12. Feb 3, 2019
    Many innovative and motivating game mechanics, but due to passive AI factions and lack of diplomacy it stops being a challenge too quickly.
  13. Jan 31, 2019
    Jon Shafer's At the Gates is a unique 4X, with tons of fresh ideas, but many of them remain incomplete.
  14. Jan 31, 2019
    Even with my frustrations with the interface, the game itself made me want to keep going. I credit the style of gameplay and my total need for world domination for that. Anything related to the Roman Empire is compelling, but even though I sank 14 hours into this game, I didn’t even get strong enough to unlock any of the other clans. I got closer, though, with each restart, but in my last playthrough, I found myself stuck because right after creating a fishing and galley joint army to begin an exploration mission, my game crashed. I tried returning to the previous save, but it won’t allow me to play in that Kingdom again. So I suppose, my conclusion is that the game has a lot of potential and I intend to keep playing it. I get the feeling that a lot of this will be worked out in time.
  15. Jan 25, 2019
    Quotation forthcoming.
  16. Jan 23, 2019
    A solid foundation for a unique 4X experience – it just needs fleshing out a bit more before it can really shine.
  17. 60
    Ultimately, Jon Shafer’s At the Gates is a deep, interesting and gorgeous barbarian-‘em-up for about three-quarters of its runtime, with the quality of the experience varying hugely from there. With time invested to learn the game’s systems, there’s fun to be had in taking the various unlockable tribes to victory. It’s definitely rough around the edges, and there are a few features I’d happily trim, but if you enjoyed Jon’s previous work then the spark that kept me awake all night when Civ V launched is definitely still alive. I hope future updates can fill in a few of the gaps.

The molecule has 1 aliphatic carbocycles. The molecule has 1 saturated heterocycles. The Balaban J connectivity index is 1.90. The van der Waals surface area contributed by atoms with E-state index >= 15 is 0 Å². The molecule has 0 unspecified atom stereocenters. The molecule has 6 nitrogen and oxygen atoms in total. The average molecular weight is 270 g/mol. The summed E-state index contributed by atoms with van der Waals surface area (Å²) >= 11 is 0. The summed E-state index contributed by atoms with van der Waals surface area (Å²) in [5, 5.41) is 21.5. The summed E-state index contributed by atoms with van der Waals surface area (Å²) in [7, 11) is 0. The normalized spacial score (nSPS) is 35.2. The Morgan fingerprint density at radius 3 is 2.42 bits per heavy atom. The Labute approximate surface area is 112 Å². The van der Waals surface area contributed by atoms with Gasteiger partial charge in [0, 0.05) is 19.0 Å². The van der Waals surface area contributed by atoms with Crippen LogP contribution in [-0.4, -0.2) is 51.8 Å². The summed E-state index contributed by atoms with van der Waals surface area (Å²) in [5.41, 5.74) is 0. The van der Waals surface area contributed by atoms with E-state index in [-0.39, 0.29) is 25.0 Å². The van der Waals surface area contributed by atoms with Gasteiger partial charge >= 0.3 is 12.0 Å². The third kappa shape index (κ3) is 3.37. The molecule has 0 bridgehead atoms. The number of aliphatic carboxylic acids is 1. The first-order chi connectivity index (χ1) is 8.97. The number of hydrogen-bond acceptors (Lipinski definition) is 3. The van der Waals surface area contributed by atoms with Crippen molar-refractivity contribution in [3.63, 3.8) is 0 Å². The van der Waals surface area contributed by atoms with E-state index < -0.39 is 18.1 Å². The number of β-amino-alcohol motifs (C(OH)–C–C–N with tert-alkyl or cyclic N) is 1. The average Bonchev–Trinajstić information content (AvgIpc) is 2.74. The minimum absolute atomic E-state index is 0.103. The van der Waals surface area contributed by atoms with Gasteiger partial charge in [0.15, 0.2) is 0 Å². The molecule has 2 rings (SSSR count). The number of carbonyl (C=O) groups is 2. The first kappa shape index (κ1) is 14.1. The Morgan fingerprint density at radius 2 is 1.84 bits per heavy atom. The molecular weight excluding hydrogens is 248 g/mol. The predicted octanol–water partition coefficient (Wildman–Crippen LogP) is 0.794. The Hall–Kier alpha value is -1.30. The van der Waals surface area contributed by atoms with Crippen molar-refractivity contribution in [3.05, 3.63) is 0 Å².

18. Jan 23, 2019
    Passive AI and a flawed economy ruin what could have been a refreshing 4X experiment.
  19. CD-Action
    Dec 11, 2019
    At the Gates would need another year of fixes in Early Access to be relevant. As of now it’s a true diamond which never got the chance to shine. [03/2019, p.71]
  20. Mar 4, 2019
    Jon Shafer's At the Gates is sadly lackluster in comparison of its maker's past titles like Civilization V. It presents some innovation for the genre, but has serious failures in some of the basics of 4X games and poses as a weird package with big need for some quality of life updates.
  21. Feb 25, 2019
    A surprisingly bland strategy game missing the spark of Civilization. Its economy system is initially quite interesting, but after a while it gets tedious. And that’s all the game has to offer.
  22. Jan 24, 2019
    At the Gates tries some ambitious new ideas that, in time, may leave a mark on the 4X genre. But today, it's far too broken to recommend.
  23. LEVEL (Czech Republic)
    Apr 4, 2019
    An attempt to make an alternative to Civilization that failed because of not finishing its ideas and old technology. An unstable and buggy game with a lousy artificial intelligence won’t be interesting, even if it is signed by a great designer. [Issue#293]
  24. 40
    While there are a few interesting concepts at play in Jon Shafer’s At the Gates, they frequently go underdeveloped, leading to a lackluster experience.
  25. Jan 24, 2019
    In spite of having unique mechanics and a fresh take on the 4X and roguelike genres, Jon Shafer's At The Gates falls woefully short of delivering on both counts with frustrating RNG, mechanics, unintuitive design, and bugs.
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  1. Jan 25, 2019
    The former Civ 5 director's long-running passion project is filled with nice ideas, but they never threaten to pull together.
  2. Jan 25, 2019